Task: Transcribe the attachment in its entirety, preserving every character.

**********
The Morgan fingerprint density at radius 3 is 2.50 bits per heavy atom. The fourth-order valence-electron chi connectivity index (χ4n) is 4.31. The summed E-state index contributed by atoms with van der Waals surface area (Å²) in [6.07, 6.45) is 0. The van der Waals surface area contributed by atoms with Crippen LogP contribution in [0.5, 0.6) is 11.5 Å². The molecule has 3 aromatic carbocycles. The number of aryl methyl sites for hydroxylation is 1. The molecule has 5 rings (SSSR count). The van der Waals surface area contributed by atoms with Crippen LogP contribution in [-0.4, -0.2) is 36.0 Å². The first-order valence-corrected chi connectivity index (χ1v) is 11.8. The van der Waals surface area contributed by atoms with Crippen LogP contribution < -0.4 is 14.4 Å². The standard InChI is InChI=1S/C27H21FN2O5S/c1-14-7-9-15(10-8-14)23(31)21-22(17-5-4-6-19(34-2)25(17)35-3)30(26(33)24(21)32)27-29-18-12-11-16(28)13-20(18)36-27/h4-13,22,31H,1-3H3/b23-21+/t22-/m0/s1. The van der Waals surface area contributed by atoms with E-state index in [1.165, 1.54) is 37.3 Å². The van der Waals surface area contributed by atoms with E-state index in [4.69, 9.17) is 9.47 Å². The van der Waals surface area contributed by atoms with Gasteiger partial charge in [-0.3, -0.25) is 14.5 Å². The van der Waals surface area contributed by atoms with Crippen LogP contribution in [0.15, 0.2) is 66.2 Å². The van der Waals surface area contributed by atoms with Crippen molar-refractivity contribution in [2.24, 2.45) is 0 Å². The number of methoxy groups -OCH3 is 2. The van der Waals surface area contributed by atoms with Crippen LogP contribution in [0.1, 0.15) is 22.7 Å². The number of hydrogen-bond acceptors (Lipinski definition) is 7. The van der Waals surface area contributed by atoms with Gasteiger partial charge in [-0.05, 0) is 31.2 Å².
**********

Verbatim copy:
The Morgan fingerprint density at radius 3 is 2.50 bits per heavy atom. The fourth-order valence-electron chi connectivity index (χ4n) is 4.31. The summed E-state index contributed by atoms with van der Waals surface area (Å²) in [6.07, 6.45) is 0. The van der Waals surface area contributed by atoms with Crippen LogP contribution in [0.5, 0.6) is 11.5 Å². The molecule has 3 aromatic carbocycles. The number of aryl methyl sites for hydroxylation is 1. The molecule has 5 rings (SSSR count). The van der Waals surface area contributed by atoms with Crippen LogP contribution in [-0.4, -0.2) is 36.0 Å². The first-order valence-corrected chi connectivity index (χ1v) is 11.8. The van der Waals surface area contributed by atoms with Crippen LogP contribution < -0.4 is 14.4 Å². The standard InChI is InChI=1S/C27H21FN2O5S/c1-14-7-9-15(10-8-14)23(31)21-22(17-5-4-6-19(34-2)25(17)35-3)30(26(33)24(21)32)27-29-18-12-11-16(28)13-20(18)36-27/h4-13,22,31H,1-3H3/b23-21+/t22-/m0/s1. The van der Waals surface area contributed by atoms with E-state index in [1.165, 1.54) is 37.3 Å². The van der Waals surface area contributed by atoms with E-state index in [4.69, 9.17) is 9.47 Å². The van der Waals surface area contributed by atoms with Gasteiger partial charge in [-0.3, -0.25) is 14.5 Å². The van der Waals surface area contributed by atoms with Crippen LogP contribution in [0.15, 0.2) is 66.2 Å². The van der Waals surface area contributed by atoms with Crippen molar-refractivity contribution in [2.24, 2.45) is 0 Å². The number of methoxy groups -OCH3 is 2. The van der Waals surface area contributed by atoms with Crippen LogP contribution in [0.1, 0.15) is 22.7 Å². The number of hydrogen-bond acceptors (Lipinski definition) is 7. The van der Waals surface area contributed by atoms with Gasteiger partial charge in [-0.05, 0) is 31.2 Å².